The South Carolina Ports Authority (SCPA) said its September volumes reflect the strongest year-over-year activity since the COVID-19 pandemic hit and show a continued recovery and strength in containers, vehicles and inland moves.
The SCPA handled a record-September 195,101 twenty-foot equivalent units (TEUs) at the Wando Welch and North Charleston terminals. It said the total was a “slight increase” year-over-year. The SCPA moved 581,912 TEUs in the first quarter of fiscal year 2021, which began July 1.
Vehicles remain a strong business segment for the Port of Charleston, the SCPA said, with 21,702 vehicles handled at the Columbus Street Terminal in September, down less than 2% year-over-year despite the wallop the automotive industry has taken during the coronavirus pandemic.
The SCPA said inland ports Greer and Dillon also had a busy month as cargo activity increased. Inland Port Greer had 12,994 rail moves in September, up 4% year-over-year. Inland Port Dillon reported 3,108 rail moves, up 27% year-over-year.
“September volumes outperformed expectations as we see an uptick in cargo flowing through our marine terminals and inland ports,” SCPA President and CEO Jim Newsome said in a statement. “We remain highly focused on capturing more retail goods and e-commerce cargo, such as with Walmart’s new 3 million-square-foot distribution center in Dorchester County, South Carolina.”
The $220 million Walmart (NYSE: WMT) distribution center, announced in July, is expected to increase annual volumes at the Port of Charleston by about 5%.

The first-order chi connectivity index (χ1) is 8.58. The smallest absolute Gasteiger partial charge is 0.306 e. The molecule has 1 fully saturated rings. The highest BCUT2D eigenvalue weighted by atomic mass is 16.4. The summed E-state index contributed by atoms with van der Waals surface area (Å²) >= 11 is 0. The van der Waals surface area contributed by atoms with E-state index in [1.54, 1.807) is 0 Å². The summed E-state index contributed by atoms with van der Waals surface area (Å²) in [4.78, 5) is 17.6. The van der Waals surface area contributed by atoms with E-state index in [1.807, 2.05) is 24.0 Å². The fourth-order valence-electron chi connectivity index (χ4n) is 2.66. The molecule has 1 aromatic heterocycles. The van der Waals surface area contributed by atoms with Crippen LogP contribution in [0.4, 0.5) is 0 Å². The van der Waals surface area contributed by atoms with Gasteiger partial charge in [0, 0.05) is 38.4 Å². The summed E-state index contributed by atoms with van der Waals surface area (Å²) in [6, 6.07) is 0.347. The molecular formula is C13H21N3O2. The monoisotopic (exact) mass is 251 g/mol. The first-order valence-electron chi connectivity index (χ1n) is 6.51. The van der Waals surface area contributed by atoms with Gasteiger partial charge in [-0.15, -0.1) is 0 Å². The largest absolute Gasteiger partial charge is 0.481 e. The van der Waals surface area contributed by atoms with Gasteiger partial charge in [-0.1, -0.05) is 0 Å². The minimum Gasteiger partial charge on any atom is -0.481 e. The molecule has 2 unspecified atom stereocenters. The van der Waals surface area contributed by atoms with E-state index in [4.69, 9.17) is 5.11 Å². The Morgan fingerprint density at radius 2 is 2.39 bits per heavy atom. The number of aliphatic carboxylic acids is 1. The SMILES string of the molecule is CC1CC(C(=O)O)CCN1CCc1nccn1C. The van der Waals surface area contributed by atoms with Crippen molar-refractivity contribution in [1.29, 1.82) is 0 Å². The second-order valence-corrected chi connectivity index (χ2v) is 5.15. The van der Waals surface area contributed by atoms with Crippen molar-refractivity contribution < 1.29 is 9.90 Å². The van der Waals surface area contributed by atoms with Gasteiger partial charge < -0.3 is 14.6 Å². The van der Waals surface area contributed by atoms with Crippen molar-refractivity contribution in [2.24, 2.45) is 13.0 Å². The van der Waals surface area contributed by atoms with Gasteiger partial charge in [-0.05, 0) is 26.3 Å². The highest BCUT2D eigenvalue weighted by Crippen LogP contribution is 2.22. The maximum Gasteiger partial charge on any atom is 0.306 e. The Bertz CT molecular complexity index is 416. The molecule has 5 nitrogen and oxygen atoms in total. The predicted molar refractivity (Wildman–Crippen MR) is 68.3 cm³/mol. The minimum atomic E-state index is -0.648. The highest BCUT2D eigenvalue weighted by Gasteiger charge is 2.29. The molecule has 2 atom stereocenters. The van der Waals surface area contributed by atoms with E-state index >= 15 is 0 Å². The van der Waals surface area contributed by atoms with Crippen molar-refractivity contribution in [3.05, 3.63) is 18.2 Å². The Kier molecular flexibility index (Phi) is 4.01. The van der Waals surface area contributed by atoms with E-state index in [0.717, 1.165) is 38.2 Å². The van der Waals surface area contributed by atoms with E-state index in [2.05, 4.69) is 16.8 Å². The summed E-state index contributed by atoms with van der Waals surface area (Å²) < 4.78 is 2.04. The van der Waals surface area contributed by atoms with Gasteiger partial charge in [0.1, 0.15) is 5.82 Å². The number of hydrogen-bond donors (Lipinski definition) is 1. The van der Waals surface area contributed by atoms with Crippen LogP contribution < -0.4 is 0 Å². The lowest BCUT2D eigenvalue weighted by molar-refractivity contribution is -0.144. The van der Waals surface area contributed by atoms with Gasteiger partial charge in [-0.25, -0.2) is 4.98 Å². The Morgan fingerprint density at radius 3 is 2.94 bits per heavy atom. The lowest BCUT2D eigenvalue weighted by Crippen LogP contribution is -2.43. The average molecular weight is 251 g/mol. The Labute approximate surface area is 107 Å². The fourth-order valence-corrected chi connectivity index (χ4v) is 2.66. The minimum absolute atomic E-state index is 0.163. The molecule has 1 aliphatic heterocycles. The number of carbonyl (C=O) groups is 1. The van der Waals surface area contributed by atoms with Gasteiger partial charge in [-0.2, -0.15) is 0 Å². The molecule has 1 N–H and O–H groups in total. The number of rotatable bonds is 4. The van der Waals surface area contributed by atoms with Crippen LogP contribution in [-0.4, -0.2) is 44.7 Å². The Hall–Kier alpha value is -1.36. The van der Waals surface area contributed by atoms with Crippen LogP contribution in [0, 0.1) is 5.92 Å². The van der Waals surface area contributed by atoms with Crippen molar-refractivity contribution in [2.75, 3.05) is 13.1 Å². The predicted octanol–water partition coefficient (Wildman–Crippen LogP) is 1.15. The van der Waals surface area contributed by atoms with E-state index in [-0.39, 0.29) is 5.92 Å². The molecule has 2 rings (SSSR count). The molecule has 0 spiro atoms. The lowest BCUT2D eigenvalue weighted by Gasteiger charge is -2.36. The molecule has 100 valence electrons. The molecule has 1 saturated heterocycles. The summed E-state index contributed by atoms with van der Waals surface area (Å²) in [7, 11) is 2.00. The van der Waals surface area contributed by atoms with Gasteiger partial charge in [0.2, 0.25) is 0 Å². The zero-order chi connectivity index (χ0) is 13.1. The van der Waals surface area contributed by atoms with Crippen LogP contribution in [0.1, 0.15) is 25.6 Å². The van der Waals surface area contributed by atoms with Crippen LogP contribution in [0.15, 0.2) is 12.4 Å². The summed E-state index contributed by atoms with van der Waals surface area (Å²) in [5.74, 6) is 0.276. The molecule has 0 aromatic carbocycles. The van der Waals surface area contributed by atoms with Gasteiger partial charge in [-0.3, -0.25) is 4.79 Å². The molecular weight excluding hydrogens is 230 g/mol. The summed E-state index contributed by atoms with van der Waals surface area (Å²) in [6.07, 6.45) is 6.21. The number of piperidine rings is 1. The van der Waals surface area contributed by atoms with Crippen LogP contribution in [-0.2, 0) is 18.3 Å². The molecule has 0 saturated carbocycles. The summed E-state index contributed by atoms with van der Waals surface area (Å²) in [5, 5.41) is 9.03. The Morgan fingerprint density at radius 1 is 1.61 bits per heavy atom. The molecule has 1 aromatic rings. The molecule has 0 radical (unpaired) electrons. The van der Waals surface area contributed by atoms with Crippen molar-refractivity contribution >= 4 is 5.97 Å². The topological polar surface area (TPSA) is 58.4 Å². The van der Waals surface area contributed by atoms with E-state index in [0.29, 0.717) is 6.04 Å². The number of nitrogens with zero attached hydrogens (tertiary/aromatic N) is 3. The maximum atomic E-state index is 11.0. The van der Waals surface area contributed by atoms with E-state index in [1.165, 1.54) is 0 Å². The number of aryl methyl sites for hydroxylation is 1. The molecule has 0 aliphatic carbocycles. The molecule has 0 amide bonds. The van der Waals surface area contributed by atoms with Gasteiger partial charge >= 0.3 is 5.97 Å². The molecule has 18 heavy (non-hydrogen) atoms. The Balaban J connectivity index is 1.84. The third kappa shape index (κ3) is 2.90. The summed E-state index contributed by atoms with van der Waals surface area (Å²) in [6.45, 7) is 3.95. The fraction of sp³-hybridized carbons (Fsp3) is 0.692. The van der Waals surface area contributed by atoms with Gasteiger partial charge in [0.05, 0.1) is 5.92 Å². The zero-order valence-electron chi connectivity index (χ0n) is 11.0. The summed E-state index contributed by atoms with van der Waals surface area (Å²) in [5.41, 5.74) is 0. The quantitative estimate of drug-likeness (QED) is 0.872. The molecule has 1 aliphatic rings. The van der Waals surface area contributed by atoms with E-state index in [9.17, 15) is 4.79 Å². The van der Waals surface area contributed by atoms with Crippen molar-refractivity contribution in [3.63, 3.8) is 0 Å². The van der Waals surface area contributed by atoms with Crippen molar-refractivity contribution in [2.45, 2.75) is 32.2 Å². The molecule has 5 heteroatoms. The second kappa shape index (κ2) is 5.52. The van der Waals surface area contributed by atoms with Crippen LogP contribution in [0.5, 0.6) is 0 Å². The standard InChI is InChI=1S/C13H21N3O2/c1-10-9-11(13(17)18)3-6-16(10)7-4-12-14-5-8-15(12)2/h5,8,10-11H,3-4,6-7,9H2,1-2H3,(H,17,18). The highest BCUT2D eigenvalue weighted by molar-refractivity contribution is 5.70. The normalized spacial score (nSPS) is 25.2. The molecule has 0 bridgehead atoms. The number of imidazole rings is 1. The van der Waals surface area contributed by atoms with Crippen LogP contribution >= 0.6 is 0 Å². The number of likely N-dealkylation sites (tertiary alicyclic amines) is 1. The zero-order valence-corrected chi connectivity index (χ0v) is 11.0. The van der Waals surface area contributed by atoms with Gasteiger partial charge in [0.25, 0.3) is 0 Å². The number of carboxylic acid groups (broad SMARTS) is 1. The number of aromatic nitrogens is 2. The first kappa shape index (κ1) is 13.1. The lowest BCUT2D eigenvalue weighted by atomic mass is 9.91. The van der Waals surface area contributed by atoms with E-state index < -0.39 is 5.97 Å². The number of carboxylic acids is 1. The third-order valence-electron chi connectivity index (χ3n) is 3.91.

The SCPA also in September celebrated the record-setting CMA CGM Brazil call. The 15,072-TEU vessel is the largest to call East Coast ports.
The CMA CGM Brazil, as long as the Eiffel Tower is tall, visited the ports of Halifax, New York and New Jersey, Virginia, and Savannah before ending its North American visit at the Port of Charleston.
The SCPA said it has invested $2 billion to modernize its infrastructure, including upgrades to the Wando Welch Terminal and construction of the first phase of the Hugh K. Leatherman Terminal, which will open in March. The Charleston Harbor deepening project also is fully funded and on schedule to achieve a 52-foot depth next year, the SCPA said.
According to the SCPA, the Leatherman facility will be the first new container terminal to open in the United States since 2009. Phase one will add 700,000 TEUs of annual throughput capacity to the Port of Charleston. At full buildout, the three-berth terminal will double SCPA’s current container-handling capability by adding 2.4 million TEUs of throughout capacity.